Monday, May 7, 2012

Review: Mad About the Boy

Mad About the Boy by Suzan Battah

Julia Mendoza is driven by the success of her business. Since her husband Carlos passed away at such a young age, her business By Design is her number one priority. In her late twenties she works too hard and doesn’t take time out for fun. Annoyance with a pesky ex-friend has her begging one of the local surfer’s with a cheeky smile in the grocery store to pretend he’s her boyfriend. Suddenly, life takes a sudden detour from her business plan; much to the delight of her boisterous Latin American family.

Christophe Augustine is groomed to take over his father’s successful chain of luxurious hotels. With a wealthy French-American background, Chris has been given privileges that not many have. He works hard, plays harder but seeks approval and recognition above all else. Family is a top priority for him as he fights for custody of his young brother. His parent’s divorce has not diminished his faith in romance. When a gorgeous Latino woman changes one boring morning into an interesting game of role play, though reluctant to help at first, he soon realises she’s not like the string of other women he’s known.

A romantic first date ending dramatically doesn’t stop Chris from wanting to know Julia more. And for Julia, she’s all for a bit of fun but when things get too serious she’s running the other way. Too alike, in some ways and complete opposites, in others ways, Julia and Chris fumble through fun moments, annoying confrontations, passionate times and heartbreaking revelations.

Love has no boundaries when soul-mates meet but when one is ready to love and the other one isn’t...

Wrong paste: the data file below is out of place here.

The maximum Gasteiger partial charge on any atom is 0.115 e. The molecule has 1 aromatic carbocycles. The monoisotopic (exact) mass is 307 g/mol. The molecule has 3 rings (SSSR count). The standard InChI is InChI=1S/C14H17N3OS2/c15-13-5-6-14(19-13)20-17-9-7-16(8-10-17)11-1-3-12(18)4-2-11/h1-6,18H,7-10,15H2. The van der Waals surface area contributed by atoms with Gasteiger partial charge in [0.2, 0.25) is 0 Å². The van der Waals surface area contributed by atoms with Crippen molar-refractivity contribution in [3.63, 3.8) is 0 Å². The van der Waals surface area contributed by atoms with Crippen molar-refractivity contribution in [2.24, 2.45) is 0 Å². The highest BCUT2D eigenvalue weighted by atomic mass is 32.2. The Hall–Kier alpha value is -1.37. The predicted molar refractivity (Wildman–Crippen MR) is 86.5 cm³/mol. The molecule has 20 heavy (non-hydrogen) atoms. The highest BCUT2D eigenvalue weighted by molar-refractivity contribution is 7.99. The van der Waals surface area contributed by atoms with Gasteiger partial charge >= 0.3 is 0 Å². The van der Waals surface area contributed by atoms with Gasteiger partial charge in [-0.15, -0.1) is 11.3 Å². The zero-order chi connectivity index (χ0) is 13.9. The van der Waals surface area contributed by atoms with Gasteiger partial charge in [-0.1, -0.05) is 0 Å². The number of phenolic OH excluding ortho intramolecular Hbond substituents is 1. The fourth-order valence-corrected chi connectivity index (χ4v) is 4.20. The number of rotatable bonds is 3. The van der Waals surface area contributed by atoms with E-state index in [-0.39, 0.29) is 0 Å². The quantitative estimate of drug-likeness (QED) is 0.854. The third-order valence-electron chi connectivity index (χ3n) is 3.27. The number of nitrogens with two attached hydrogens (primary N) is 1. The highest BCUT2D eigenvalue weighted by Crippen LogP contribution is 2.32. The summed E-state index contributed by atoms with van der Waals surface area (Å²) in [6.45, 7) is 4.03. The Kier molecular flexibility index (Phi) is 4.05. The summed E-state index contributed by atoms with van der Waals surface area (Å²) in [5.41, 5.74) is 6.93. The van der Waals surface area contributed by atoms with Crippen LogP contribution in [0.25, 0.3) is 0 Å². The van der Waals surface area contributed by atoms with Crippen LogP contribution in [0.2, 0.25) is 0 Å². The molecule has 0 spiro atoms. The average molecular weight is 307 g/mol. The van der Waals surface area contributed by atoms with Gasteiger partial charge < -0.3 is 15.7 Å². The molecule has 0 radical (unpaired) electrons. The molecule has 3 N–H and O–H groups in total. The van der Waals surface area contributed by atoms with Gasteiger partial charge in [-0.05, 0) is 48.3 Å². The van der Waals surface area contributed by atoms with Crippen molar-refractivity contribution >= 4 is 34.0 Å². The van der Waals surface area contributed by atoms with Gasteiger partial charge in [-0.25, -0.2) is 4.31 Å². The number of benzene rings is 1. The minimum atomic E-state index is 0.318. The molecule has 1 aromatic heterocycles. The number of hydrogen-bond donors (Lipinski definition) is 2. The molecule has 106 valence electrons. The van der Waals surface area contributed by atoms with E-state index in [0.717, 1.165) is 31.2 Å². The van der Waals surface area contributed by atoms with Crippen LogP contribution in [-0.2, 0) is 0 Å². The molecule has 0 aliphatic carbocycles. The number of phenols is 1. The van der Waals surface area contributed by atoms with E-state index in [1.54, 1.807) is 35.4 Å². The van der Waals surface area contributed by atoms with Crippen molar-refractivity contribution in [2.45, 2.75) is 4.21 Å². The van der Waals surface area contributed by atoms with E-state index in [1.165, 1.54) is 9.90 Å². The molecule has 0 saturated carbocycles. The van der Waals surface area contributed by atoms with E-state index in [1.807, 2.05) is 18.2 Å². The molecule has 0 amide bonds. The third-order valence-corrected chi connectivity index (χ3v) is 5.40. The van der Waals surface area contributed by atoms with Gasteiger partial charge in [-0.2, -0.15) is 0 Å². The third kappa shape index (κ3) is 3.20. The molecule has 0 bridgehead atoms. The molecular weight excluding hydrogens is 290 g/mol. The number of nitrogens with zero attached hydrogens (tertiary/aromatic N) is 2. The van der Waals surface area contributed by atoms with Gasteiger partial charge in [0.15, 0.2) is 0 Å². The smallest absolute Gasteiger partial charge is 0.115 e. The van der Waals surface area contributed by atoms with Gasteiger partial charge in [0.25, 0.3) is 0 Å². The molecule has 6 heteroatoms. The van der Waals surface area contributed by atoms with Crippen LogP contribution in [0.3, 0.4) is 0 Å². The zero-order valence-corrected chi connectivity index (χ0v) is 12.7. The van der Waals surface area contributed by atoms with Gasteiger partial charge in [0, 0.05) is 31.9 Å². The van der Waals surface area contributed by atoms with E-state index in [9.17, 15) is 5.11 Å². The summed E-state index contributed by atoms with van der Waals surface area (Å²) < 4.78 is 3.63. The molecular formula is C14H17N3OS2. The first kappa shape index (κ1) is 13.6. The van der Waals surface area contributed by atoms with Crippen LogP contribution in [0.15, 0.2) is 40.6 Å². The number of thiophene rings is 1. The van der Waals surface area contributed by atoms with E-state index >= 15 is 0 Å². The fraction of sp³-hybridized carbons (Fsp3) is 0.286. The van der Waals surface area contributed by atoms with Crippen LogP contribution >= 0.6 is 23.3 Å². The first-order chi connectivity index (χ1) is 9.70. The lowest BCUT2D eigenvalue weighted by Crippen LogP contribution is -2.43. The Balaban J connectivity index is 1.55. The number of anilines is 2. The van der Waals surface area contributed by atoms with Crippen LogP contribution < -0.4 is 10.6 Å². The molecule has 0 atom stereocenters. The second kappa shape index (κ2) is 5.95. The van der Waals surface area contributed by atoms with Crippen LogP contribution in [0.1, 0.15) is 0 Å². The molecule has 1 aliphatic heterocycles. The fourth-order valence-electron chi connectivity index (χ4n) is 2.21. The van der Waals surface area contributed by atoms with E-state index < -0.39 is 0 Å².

Reviewed by: Marcia C.

Review: It was interesting how Julia and Chris met in the beginning with Chris being shanghaied into a ploy. That instant spark between is a rare thing these days.
Although it did seem that they were trying too hard at times—he was too busy trying to come out like Mr. Perfect, and she was busy trying not to look like a fool in front of him, which was both endearing and ridiculously funny. Still, there was no denying the burgeoning passion between them, even though it may have been a little too intense from the start.
I liked how there was an emotional struggle with Julia. The guilt over her late husband played a major interference in her romance with Chris, which brought a challenge for them and pushed the plot forward. Her remembrance of Carlos and how they came to be was genuinely heartfelt. I was especially impressed that Chris was not afraid of Julia’s resistance and still continued to pursue her. Although I’m not sure about dating someone you work for. That would just complicate things—and it did!
This was a good illustration of the ups and downs of a relationship (probably the reason why some people avoid them.)
The fact that Julia was Latina was something I could relate to; however, I felt that her ethnicity was too muffled. A few Spanish curse words along with Mendoza for a last name didn’t quite make Julia “Latina enough” for me. The summary made a big point of saying that she was Latina, but I needed the story to actually show it (it’s the old “show, don’t tell” rule.) Honestly, I got more French than anything else. In the story, the author would simply state that Julia was speaking Spanish, but she wouldn’t actually speak it.
The author’s devotion to the craft was evident in the writing. I really love it when writers put the care and efforts in their work and it all shows in the end. I only wish more effort was put into the editing phase as there were some errors.